Planning ahead

Singapore, 28th May 2012

One of my recurring tasks is to allocate capable manpower to new projects. It is a challenge not easily defined as each project has its specific demands and each staff has their specific strength. This capacity planning is crucial as projects can stretch over many years, like the ones we just signed off on, which have projected running times of 3 to 4 years. Projects come with different attention spans and generally for us as lighting designers, most of our work is in the first quarter of the project cycle. The first year is when most of our time is needed as we develop the design from concept into details and then on approval of the design direction develop that further into details and documentation suitable for procurement and contractor quotes.

As project schedules and speeds vary from month to month we have to make sure our staff allocation is maximised by having them run several projects concurrently in a team, so we can adapt the manpower to the demands of the day. As our work is very dependent on inputs from lead consultants like architects, interior designers, planners and needs clients’ approvals at various stages during the design development, our schedules have to build in these “uncontrollable“ inputs. Our forward work planning is therefore always based on what we know and can control (our own expertise, capabilities and capacities) but leaves provisional, undefined time slots open for other inputs and clients’ approvals. In this way we can make clear to our clients how much time we need to complete our deliverables, but leave the starting date open to project management so they can coordinate all inputs and outputs from various consultants and client into a complete project delivery schedule. Making sure you have the proper time, considering your own capacity and workload, is crucial for satisfactory deliveries to your client.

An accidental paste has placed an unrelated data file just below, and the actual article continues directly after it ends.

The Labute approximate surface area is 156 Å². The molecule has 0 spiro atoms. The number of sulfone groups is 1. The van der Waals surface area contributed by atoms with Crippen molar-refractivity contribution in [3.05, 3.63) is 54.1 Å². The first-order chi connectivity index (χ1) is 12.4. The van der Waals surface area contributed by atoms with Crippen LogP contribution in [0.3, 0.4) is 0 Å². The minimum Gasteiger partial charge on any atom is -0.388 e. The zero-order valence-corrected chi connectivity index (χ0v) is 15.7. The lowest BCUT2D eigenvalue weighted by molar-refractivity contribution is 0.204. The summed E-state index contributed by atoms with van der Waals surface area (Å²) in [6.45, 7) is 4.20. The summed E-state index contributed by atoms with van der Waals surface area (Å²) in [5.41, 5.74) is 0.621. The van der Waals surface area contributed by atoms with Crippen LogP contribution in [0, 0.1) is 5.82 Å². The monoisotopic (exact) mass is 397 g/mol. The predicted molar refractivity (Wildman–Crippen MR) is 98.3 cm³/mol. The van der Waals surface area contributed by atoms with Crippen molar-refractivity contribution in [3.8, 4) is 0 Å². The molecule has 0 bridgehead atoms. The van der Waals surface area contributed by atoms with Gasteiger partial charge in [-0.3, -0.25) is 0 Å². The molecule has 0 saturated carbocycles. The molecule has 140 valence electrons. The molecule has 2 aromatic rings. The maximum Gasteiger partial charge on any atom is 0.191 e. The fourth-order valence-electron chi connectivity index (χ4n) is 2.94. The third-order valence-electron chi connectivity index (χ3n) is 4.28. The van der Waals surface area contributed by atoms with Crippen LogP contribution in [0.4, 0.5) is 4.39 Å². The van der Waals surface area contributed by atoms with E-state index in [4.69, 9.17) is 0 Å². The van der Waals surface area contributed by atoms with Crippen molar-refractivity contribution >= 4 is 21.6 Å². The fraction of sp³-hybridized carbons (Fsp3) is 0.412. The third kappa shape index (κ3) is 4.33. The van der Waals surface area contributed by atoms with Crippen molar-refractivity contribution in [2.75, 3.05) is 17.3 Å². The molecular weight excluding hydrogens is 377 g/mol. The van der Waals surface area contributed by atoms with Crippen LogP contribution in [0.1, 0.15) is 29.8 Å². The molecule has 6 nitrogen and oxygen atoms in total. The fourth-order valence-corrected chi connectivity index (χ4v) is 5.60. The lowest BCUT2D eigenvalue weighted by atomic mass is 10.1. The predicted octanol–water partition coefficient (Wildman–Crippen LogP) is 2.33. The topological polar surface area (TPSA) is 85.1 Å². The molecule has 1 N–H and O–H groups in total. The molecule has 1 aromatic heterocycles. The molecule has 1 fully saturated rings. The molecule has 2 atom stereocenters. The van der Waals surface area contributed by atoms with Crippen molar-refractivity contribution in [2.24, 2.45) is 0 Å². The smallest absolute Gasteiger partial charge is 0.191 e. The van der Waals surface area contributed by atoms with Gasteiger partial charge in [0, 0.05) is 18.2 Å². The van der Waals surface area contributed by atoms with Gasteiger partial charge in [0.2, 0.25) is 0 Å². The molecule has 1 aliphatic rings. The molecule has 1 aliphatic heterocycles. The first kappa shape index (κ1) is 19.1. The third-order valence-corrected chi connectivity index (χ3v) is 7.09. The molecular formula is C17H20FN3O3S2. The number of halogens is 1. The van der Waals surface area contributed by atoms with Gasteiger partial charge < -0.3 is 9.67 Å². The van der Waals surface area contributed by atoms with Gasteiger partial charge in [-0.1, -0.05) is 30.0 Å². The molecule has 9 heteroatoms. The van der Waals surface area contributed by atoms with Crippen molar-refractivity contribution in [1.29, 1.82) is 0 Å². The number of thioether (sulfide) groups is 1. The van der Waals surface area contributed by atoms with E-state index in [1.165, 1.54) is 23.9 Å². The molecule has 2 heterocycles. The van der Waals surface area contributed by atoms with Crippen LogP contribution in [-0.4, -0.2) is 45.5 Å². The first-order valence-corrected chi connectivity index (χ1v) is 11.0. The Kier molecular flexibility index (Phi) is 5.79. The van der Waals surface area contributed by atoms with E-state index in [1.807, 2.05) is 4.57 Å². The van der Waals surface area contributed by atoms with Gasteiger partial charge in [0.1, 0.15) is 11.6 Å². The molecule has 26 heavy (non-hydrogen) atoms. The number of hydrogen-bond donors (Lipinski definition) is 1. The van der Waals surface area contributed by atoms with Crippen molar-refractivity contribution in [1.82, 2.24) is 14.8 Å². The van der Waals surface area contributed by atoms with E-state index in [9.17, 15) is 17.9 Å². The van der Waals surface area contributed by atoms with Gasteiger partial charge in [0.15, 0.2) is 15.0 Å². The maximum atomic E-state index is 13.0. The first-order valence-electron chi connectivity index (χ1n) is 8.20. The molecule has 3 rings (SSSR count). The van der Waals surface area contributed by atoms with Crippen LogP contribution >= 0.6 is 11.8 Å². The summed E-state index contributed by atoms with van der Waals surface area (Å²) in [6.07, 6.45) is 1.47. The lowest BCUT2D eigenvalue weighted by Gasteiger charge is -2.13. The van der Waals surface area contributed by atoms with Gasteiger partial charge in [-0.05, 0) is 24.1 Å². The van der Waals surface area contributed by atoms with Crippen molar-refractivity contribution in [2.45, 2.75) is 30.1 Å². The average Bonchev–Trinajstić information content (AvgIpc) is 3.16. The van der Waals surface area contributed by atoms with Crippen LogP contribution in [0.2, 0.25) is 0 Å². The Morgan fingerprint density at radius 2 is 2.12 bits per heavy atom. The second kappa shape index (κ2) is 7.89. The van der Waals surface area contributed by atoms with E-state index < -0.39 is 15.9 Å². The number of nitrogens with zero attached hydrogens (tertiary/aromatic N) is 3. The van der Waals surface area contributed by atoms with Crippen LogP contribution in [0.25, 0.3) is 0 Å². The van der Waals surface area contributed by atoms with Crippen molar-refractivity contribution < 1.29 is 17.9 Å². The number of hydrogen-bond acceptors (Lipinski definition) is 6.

Light Watch 3-74: Singapore is one of those countries in the world that have to be credited with incredible foresight and forward planning skills. The way the country has tackled its public transport (MRT/ Changi Airport) and urban (road) planning shows of how well they understand and plan ahead for the future. Over the weekend I took a bump boat trip along the river and took some pictures of the city skyline…how much the city has matured over the last 20 years!

Clark Quay

Riverside Point (one of my own projects many years ago!)

Fullerton Hotel & Cavernagh Bridge

Central Business District

Esplanade, Theatres by the Bay

Marina Bay Sands

The light show


28. May 2012 by Martin Klaasen
Categories: city beautification, light watch, lighting design practice | Leave a comment

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